PACEspectives: Coffee and the Workplace
This month we examine the phenomenon of caffeine in the workplace, and ask members of the Pace Community to describe their daily coffee rituals.
Coffee makes the world go round—and arguably, many a department at Pace. The coffee plant, which was first rumored to be discovered around 850 AD by an Ethiopian goat herder named Kaldi, has since become an indispendible commodity. Nowadays, as a worldwide phenomenon, over 2.25 billion cups are consumed each and every day.
To learn more about the coffee habits and rituals of the Pace Community—and to see where your routine lands on the spectrum of caffeine fiends, we asked some Pace faculty and staff members how they approach and manage their daily caffeine intake:
Assistant Professor, Computer Science
Seidenberg School of CSIS
"You'll sleep when you're dead..." is what my grandfather often told me when I was tired as a kid. Like many things he said to me, I took this to heart. I am a PhD student, professor, software engineer, and have a personal life (which includes a boyfriend, my awesome cat Molly, and my amazing dog Rondo.) If you look up the definition of burning the candle at both ends, you'll see my selfie next to it. My caffeine routine usually starts with my morning commute. I have a medium coffee or flat white and breakfast sandwich. I usually have a coffee or a Red Bull after lunch, and another cup or two later in the evening when it is time to study. It is very clear my life revolves around caffeine and I am just fine with that, because it is a means to an end.
Enrollment and Retention Coordinator
College of Health Profession
My daily coffee routine is slightly odd, but I’ve grown to enjoy it. I “meal-prep” my coffee, if you will. I use my French press each night to prepare a batch, and then I use a Stanley thermos to keep it piping hot until the next morning. It’s a grab-and-go morning routine that saves me precious seconds. Some people scoff at the way I subject myself to coffee that was prepared 12+ hours previously, but my standards aren’t very high. I didn’t start drinking coffee until I worked at Starbucks a few years ago. I’m still making my way through the mountains of free beans I received while working there. It gets the job done. I almost don’t want to know how sub-par my coffee tastes because I don’t want to get roped into any expensive spending habits. If I’m awake, I’m doing fine.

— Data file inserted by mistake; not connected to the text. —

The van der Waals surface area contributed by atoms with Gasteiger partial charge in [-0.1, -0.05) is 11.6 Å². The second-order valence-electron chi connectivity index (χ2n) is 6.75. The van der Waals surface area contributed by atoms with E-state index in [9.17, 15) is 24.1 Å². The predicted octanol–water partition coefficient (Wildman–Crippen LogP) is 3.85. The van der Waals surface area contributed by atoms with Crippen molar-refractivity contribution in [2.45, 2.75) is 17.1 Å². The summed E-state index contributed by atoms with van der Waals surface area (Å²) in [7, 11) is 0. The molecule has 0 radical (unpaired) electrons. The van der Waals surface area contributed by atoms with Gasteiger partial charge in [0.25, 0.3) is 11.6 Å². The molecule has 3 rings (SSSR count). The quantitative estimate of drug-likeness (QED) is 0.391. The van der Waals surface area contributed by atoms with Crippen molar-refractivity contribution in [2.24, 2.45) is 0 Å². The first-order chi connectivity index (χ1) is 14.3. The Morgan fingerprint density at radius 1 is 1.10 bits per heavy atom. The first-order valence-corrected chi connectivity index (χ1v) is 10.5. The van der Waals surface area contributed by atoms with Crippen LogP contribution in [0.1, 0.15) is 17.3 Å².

Graphic Designer/Communications Coordinator
Dyson College of Arts and Sciences
I never considered myself a coffee person because I always associated it with the negative effects many coffee drinkers complain about. I only started drinking it over the past couple of years after the World Health Organization removed coffee from it’s possible carcinogen list, and more information on the potential health benefits came to light. As with many things, I believe reaping the health benefits of coffee depends on moderation and self-control. I’ve come to love my morning cup, but to keep my health and financial state in order, I live by three cardinal rules when it comes to coffee: don’t buy it if you can make it yourself, don’t load it up with sugar (including creamer), and don’t drink it after 10:00 a.m. Of course, I still occasionally indulge in a bit of International Delight, but I normally just use some raw Stevia as sweetener. Overall, I’ve found that sticking to these simple guidelines prevents the negative effects most people associate with coffee, and hopefully it boosts the potential benefits.
I try not to spend money on coffee, given that the average cup of coffee in New York City is $37. However, I find it extremely difficult not to indulge for both personal and practical reasons. On a personal level, coffee is undeniably delicious, and can make one appear a lot more intelligent than they actually are. Unsure of how to respond to a pressing query? Simply take a sip of coffee—while internally praying for the answer, others in the conference room will assume you are deep in thought, pondering a pearl of wisdom yet to be heard by the likes of humanity. On a practical level, I've found caffeine essential for maintaining a reasonable standard of productivity and alertness. In the workplace, making use of Keurig-style coffee machines is a great solution, given that they undoubtedly provide the most "bang for your buck." While this coffee may not be approved by your artisanal friend who wears hats indoors, it does the job, just enough to hold you over until the next one. :)
Seidenberg Professor Zhan Zhang, PhD, was recently awarded a $175,000 grant from the National Science Foundation to continue research pertaining to wearable technologies for health care workers. Zhang discusses the intersection between health and technology, upgrading health care to the "smartphone stage," and much more.
The Professor Is In: Zhan Zhang
Pace University will open all three campuses for in-person, online, and hybrid classes for the fall semester, with classes beginning in New York City, Pleasantville, and the Elisabeth Haub School of Law on Monday, August 24, 2020.
Fall 2020: Returning to Campus
All faculty and staff are invited to join a conversation about plans for resuming on-campus operations in accordance with New York State guidelines. Join us on Thursday, June 25.
Faculty and Staff Community Briefing: June 25